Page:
A San Francisco Superior Court judge said Wednesday he will interview an FBI agent who investigated federal corruption in The City while deciding whether to seal the evidence that led to bribery charges against a trio of political players.
Former school board President Keith Jackson, former Human Rights Commissioner Nazly Mohajer and ex-commission staffer Zula Jones were charged with bribery and money laundering in January for allegedly accepting $20,000 in bribes in exchange for political favors.
The evidence used to charge them was obtained — and placed under a federal protective order — during the racketeering investigation into Raymond “Shrimp Boy” Chow, a Chinatown gangster who was arrested in 2014 alongside former Sen. Leland Yee, Jackson and others.
The prosecution has made continuous efforts to keep that evidence under seal in the state case against Jackson, Mohajer and Jones, despite pleas by their defense attorneys to gain access to the evidence.
“She’s charged with bribery,” Attorney John Keker said in court Wednesday of his client, Jones. “We don’t know who she’s supposed to have bribed.”
On March 30, defense attorneys filed a motion to compel discovery from the prosecution, which San Francisco Superior Court Judge Edward Torpoco has yet to make a decision on.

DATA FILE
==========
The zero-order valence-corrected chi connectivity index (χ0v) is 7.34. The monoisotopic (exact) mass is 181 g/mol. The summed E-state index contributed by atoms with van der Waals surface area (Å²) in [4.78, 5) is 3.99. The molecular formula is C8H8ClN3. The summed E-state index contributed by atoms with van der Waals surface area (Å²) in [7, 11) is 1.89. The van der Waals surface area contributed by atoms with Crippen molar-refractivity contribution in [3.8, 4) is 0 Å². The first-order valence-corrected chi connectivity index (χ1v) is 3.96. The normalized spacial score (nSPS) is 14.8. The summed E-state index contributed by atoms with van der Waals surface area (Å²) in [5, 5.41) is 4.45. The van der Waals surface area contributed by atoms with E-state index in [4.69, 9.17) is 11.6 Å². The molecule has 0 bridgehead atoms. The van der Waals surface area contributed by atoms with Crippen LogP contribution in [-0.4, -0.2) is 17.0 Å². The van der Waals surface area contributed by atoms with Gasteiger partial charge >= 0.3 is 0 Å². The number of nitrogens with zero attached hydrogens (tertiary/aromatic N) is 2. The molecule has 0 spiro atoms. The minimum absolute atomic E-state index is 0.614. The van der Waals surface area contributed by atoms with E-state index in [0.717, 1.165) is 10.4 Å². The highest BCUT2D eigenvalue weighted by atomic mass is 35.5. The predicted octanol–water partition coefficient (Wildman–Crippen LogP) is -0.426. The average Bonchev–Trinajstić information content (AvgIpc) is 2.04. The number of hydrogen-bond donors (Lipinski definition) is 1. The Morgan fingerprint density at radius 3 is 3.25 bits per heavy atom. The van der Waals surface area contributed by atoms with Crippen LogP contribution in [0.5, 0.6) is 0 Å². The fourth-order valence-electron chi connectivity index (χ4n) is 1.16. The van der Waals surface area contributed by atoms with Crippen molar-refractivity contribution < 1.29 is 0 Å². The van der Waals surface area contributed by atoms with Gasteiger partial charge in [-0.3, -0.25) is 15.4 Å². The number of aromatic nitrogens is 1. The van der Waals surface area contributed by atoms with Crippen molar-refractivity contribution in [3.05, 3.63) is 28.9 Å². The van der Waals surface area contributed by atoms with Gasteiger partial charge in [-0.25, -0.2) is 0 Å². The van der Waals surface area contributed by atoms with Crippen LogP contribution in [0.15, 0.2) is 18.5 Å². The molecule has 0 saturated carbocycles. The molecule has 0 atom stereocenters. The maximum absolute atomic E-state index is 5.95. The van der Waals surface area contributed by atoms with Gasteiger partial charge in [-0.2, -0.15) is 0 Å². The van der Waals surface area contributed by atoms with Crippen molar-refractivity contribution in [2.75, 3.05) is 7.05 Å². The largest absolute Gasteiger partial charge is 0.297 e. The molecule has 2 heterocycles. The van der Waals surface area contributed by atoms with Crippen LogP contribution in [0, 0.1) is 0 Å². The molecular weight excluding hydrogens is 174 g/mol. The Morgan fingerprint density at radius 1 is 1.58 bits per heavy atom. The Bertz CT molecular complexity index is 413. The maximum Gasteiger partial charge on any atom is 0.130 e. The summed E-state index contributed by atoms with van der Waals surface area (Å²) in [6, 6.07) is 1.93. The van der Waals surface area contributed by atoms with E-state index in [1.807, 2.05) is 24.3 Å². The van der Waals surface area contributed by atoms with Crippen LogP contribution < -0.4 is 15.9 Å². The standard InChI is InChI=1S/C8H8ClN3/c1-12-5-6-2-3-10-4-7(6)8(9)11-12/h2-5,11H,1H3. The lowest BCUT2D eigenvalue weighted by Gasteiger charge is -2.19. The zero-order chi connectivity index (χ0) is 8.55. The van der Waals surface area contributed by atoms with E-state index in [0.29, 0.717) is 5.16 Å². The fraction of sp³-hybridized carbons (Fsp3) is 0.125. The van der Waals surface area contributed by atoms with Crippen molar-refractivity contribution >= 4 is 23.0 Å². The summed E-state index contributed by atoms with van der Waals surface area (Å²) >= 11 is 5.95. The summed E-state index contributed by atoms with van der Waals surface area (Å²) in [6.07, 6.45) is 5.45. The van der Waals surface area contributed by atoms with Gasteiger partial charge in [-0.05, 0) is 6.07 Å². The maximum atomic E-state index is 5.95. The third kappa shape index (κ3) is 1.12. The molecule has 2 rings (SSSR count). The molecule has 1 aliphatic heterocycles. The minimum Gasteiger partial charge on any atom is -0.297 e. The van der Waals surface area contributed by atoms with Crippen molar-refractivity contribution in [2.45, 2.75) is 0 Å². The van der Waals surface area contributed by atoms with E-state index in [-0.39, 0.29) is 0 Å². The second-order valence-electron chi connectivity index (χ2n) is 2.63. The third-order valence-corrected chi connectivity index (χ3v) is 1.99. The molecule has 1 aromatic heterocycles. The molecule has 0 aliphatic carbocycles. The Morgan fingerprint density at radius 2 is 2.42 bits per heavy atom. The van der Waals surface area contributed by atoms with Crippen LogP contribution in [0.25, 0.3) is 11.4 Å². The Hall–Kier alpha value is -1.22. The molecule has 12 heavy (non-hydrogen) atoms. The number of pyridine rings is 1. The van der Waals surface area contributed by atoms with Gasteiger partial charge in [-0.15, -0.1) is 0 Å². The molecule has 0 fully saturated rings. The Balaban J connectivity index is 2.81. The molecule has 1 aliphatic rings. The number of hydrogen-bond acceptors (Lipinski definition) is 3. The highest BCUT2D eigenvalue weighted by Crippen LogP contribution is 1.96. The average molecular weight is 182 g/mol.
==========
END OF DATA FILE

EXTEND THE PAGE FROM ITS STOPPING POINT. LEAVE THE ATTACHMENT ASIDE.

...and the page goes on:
Torpoco on Feb. 29 temporarily denied the prosecution’s first attempt at sealing the evidence through a protective order until U.S. District Court Judge Charles Breyer authorized the release of the federal investigative materials, which he did last month.
Then last Friday, with the federal protective order lifted, prosecutors again asked for Torpoco to consider their arguments for sealing the evidence to the public. That includes contemplating the sworn statement of FBI Special Agent Ethan Quinn, who was part of the Chow investigation.
Quinn said in the declaration that the evidence, if publicized, could expose the identities of undercover agents, people currently under investigation but not yet charged, as well as harm the reputations of innocent people and put witnesses at risk.
Torpoco is set to have an in-camera interview with Quinn later this month to help him consider the protective order. Whether the defense will be allowed at the interview is under dispute.
“These things that Ethan Quinn might inform the court, might be the kinds of things that would be redacted,” Assistant District Attorney Kelly Burke said.
If no protective order is in place and the transcript of the interview is released, prosecutors would have to “undergo a massive redaction program,” Burke told the judge.
Torpoco did not decide when he would rule on the protective order, but noted that the defense wanted to hold off on entering pleas at an arraignment pending the disclosure of the evidence.